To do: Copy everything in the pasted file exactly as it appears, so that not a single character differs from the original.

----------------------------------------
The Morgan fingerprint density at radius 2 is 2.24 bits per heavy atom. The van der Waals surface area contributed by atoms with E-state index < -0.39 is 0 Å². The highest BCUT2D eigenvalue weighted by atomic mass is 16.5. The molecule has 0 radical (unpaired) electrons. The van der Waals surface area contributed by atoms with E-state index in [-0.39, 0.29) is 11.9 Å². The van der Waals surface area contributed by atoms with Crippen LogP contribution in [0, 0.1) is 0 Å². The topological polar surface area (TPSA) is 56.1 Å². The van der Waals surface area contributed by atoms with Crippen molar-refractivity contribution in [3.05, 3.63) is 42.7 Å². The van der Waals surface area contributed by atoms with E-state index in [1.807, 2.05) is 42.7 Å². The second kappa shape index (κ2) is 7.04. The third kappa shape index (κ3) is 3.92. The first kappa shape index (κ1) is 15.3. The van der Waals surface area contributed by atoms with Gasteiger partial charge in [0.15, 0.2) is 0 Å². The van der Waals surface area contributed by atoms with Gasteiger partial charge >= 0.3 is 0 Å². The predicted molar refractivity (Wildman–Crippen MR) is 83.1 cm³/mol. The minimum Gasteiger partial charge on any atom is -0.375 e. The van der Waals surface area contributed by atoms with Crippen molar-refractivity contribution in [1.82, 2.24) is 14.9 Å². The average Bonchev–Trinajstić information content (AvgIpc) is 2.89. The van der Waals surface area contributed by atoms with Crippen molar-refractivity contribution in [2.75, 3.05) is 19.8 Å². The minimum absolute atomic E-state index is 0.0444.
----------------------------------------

The Morgan fingerprint density at radius 2 is 2.24 bits per heavy atom. The van der Waals surface area contributed by atoms with E-state index < -0.39 is 0 Å². The highest BCUT2D eigenvalue weighted by atomic mass is 16.5. The molecule has 0 radical (unpaired) electrons. The van der Waals surface area contributed by atoms with E-state index in [-0.39, 0.29) is 11.9 Å². The van der Waals surface area contributed by atoms with Crippen LogP contribution in [0, 0.1) is 0 Å². The topological polar surface area (TPSA) is 56.1 Å². The van der Waals surface area contributed by atoms with Crippen molar-refractivity contribution in [3.05, 3.63) is 42.7 Å². The van der Waals surface area contributed by atoms with E-state index in [1.807, 2.05) is 42.7 Å². The second kappa shape index (κ2) is 7.04. The third kappa shape index (κ3) is 3.92. The first kappa shape index (κ1) is 15.3. The van der Waals surface area contributed by atoms with Gasteiger partial charge in [0.15, 0.2) is 0 Å². The van der Waals surface area contributed by atoms with Gasteiger partial charge >= 0.3 is 0 Å². The predicted molar refractivity (Wildman–Crippen MR) is 83.1 cm³/mol. The minimum Gasteiger partial charge on any atom is -0.375 e. The van der Waals surface area contributed by atoms with Crippen molar-refractivity contribution in [1.82, 2.24) is 14.9 Å². The average Bonchev–Trinajstić information content (AvgIpc) is 2.89. The van der Waals surface area contributed by atoms with Crippen molar-refractivity contribution in [2.75, 3.05) is 19.8 Å². The minimum absolute atomic E-state index is 0.0444.